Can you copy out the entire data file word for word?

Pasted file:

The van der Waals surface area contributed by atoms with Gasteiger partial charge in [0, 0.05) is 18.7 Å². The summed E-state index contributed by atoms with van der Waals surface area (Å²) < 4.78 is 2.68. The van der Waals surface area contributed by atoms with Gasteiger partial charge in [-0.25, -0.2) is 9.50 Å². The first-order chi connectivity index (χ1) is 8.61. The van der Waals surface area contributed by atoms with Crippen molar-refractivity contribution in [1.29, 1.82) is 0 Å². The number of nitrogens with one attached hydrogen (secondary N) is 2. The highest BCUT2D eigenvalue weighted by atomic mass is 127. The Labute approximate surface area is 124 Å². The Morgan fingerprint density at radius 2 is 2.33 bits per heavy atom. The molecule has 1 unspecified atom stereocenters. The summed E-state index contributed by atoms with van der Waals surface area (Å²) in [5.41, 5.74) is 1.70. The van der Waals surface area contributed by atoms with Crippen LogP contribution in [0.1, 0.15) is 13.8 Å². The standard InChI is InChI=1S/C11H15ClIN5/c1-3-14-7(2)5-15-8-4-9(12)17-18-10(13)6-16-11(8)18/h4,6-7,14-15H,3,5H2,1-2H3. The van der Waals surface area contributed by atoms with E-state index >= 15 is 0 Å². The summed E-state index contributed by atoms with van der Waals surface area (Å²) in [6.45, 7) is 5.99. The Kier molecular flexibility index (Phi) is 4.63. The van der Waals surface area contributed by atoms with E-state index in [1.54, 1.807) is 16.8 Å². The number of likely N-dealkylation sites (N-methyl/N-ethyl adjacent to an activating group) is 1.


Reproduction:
The van der Waals surface area contributed by atoms with Gasteiger partial charge in [0, 0.05) is 18.7 Å². The summed E-state index contributed by atoms with van der Waals surface area (Å²) < 4.78 is 2.68. The van der Waals surface area contributed by atoms with Gasteiger partial charge in [-0.25, -0.2) is 9.50 Å². The first-order chi connectivity index (χ1) is 8.61. The van der Waals surface area contributed by atoms with Crippen molar-refractivity contribution in [1.29, 1.82) is 0 Å². The number of nitrogens with one attached hydrogen (secondary N) is 2. The highest BCUT2D eigenvalue weighted by atomic mass is 127. The Labute approximate surface area is 124 Å². The Morgan fingerprint density at radius 2 is 2.33 bits per heavy atom. The molecule has 1 unspecified atom stereocenters. The summed E-state index contributed by atoms with van der Waals surface area (Å²) in [5.41, 5.74) is 1.70. The van der Waals surface area contributed by atoms with Crippen LogP contribution in [0.1, 0.15) is 13.8 Å². The standard InChI is InChI=1S/C11H15ClIN5/c1-3-14-7(2)5-15-8-4-9(12)17-18-10(13)6-16-11(8)18/h4,6-7,14-15H,3,5H2,1-2H3. The van der Waals surface area contributed by atoms with E-state index >= 15 is 0 Å². The summed E-state index contributed by atoms with van der Waals surface area (Å²) in [6.45, 7) is 5.99. The Kier molecular flexibility index (Phi) is 4.63. The van der Waals surface area contributed by atoms with E-state index in [1.54, 1.807) is 16.8 Å². The number of likely N-dealkylation sites (N-methyl/N-ethyl adjacent to an activating group) is 1.